Now, to be fair, the Worldwar series does have analogous events but they are portrayed as events similar to what has already happened in human history. Many of the human characters compare the Race’s colonization of Earth relative to British Imperialism in the 19th century. Topics like Social Darwinism and racism are prevalent in the Race’s attitude towards humans. The humans disgust the Race with their non-seasonal mating, long-term romantic relationships, high amount of liquid waste, and ability to handle change easily. But these events do not directly portray one or two significant events that happen during the course of history. In fact, many fans of the series more often than not compare the Race War to that of the Vietnam War. Even then, this is more of just a point of observation rather than directly comparing battles or weapons that the two wars may have.

As such, we are given two strong reasons why the Worldwar series stands out from other alternate historical novels. An original concept combined with a story that is unchained from our own history provides a delightful read that can keep the readers on edge. When I read the Timeline-191 series or other similar stories, I can get a relative idea what may happen and who might be killed at the end of the story. Worldwar pushes this to the side and keeps us guessing what may happen in each exciting new book.

And finally, in the television world where more and more companies like Netflix or Hulu are providing us with original, unhindered shows that can give us exciting and new series, I say this. The Worldwar series would be phenomenal if it was adapted into a television show. We already have shows with multiple protagonists, such as Game of Thrones, and there hasn’t been any good, strong science fiction shows in recent memory. What’s more, the tagline that I gave you at the beginning of the article is enough to entice anyone to at least check out the first episode

Aliens invade Earth during World War 2.

Someone has to make it. This series is awesome.

My only request is that you make the aliens chameleon-like cause god damnet, sooooo many book covers make them just reptilian-like. Make it happen!

The Darkness Series by Harry Turtledove

Long before I knew about Game of Thrones, there was another fantasy series that I was heavily invested in during the course of its publications.  It was known as the Darkness Series, written by Harry Turtledove (also known as “the Master of Alternate History”).  The Darkness Series is, in a sense, very similar to the Song of Ice and Fire series.  Mainly, many viewpoint characters that are from different nations whose individual stories weave a larger, more epic story.  These characters are from a fantastical world in the grip of war and who, even if they are a viewpoint character, can still die.

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There is also another similarity the two have.  If A Song of Ice and Fire is inspired by the War of Roses, then the Darkness Series is not only inspired by, but directly paralleled with, the events of World War 2.  Each country in the Darkness Series, which takes place in the fiction continent of Derlavai, is usually based on one (sometimes a few) country(s) in our world.  For instance, Algarve represents Nazi Germany while Unkerlant represents Soviet Russia.  The similarities don’t stop there as these fictional nations have the same languages, city names, customs, and so forth as our world does.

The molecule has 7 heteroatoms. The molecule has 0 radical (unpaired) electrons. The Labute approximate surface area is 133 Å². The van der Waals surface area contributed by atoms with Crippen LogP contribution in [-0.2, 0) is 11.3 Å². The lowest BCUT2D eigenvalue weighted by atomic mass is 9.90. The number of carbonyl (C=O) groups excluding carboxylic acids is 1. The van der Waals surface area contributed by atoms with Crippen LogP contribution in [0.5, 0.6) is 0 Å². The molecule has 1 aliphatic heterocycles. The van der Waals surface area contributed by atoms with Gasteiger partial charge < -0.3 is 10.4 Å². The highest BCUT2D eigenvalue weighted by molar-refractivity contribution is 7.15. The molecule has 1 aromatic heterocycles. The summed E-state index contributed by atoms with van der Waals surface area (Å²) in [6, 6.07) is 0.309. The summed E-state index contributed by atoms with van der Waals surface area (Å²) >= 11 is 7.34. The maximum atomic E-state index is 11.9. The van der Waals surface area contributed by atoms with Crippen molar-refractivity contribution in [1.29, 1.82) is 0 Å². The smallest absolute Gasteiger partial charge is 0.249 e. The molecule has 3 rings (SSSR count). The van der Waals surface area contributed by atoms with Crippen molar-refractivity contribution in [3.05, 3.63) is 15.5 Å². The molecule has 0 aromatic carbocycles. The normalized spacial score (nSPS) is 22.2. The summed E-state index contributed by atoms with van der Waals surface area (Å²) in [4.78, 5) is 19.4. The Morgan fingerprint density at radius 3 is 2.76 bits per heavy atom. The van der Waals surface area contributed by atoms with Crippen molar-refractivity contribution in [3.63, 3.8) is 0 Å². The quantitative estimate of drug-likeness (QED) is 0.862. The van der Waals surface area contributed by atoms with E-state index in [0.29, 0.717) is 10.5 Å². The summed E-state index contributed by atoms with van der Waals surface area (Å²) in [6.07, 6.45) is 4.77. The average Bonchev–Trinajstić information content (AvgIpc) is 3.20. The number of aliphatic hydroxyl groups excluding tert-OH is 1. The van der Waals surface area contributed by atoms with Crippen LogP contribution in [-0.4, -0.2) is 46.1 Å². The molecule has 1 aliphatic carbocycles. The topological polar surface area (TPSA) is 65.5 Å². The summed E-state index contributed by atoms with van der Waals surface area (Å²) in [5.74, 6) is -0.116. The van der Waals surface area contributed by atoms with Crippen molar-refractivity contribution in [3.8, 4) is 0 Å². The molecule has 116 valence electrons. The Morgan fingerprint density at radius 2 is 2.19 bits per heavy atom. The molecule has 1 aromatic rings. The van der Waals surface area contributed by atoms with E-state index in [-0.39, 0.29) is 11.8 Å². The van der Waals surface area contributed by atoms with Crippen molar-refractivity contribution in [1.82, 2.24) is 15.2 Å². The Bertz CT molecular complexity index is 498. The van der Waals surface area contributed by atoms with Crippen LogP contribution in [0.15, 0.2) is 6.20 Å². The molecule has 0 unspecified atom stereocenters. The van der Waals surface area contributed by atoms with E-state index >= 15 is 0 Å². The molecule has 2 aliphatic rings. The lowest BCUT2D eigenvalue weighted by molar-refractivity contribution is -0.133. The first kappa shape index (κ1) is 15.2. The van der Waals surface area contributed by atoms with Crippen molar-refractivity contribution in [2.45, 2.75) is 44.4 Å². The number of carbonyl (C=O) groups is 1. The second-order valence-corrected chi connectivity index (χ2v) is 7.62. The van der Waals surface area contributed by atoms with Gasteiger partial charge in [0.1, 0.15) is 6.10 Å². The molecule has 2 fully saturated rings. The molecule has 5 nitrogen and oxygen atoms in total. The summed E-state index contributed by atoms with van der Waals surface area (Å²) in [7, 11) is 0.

These similarities though are highly jumbled.  The Algarvian people speak Italian, have red hair, and wear kilts.  Unkerlantians, meanwhile, speak German, wear tunics, and have a darker complexion.  For those of you who are curious, the Jews are a race of people called Kaunians who are fair skinned, tall, have blonde hair, and speak a Slavic-like language.

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But here, the similarities to our world end.  Great rhinos are tanks, dragons are airplanes, fierce leviathans are submarines, rifles and pistols are wands that shoot energy beams, and magical crystals serve as communicating devices similar to our radios and telephones.  Also, like Game of Thrones, the world’s countries are mainly monarchial.  These fantastical elements are amazing and give a great twist to a world at war.

I never had such joy in reading and appreciating a series such as this before.  Figuring out what historical events are happening and guessing how the characters will survive was a real treat.  And though we know that dear Algarve will eventually lose the war, what we don’t know is if our characters will survive the war or not.  Some of my favorite characters did eventually past away and that was a great shame.

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Turtledove has a greater appreciation for characters than George R.R. Martin does.  Though characters may die, their deaths do not seem premature or forced.  We have grown to love and respect the viewpoint character as Turtledove takes time to flesh them out.  We are also not bogged down with tons of characters who may show up for a few chapters and then go away without any further notice on what exactly happened to them.

Some of the best moments in the book are when viewpoint characters meet each other for a brief moment.  They may fight each other in the battlefield, walk by one another in a busy town, or develop an actual relationship of some kind with the other viewpoint character.  I even developed an intricate diagram years ago dedicated to how all of the characters were connected to each other and it was amazing (too bad I can’t find it now).

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Well before I knew about Game of Thrones, I imagined what it would be like for this series to hit the small screen.  At the time, I thought it would never happen but now with Game of Thrones being quite popular nowadays, that idea isn’t too far off.  However, because of their similar concepts, people might think it was just a shameless rip-off which is too bad.  Regardless, seeing the Darkness Series in live action would be amazing.

In short, if you are fan of Game of Thrones, epic fantasies, or World War 2, this is a great series of novels that is fun to read.  I highly recommend it if you have the time.

(for those who are curious the series goes Into the Darkness, Darkness Descending, Through the Darkness, Rulers of the Darkness, Jaws of Darkness, and Out of Darkness)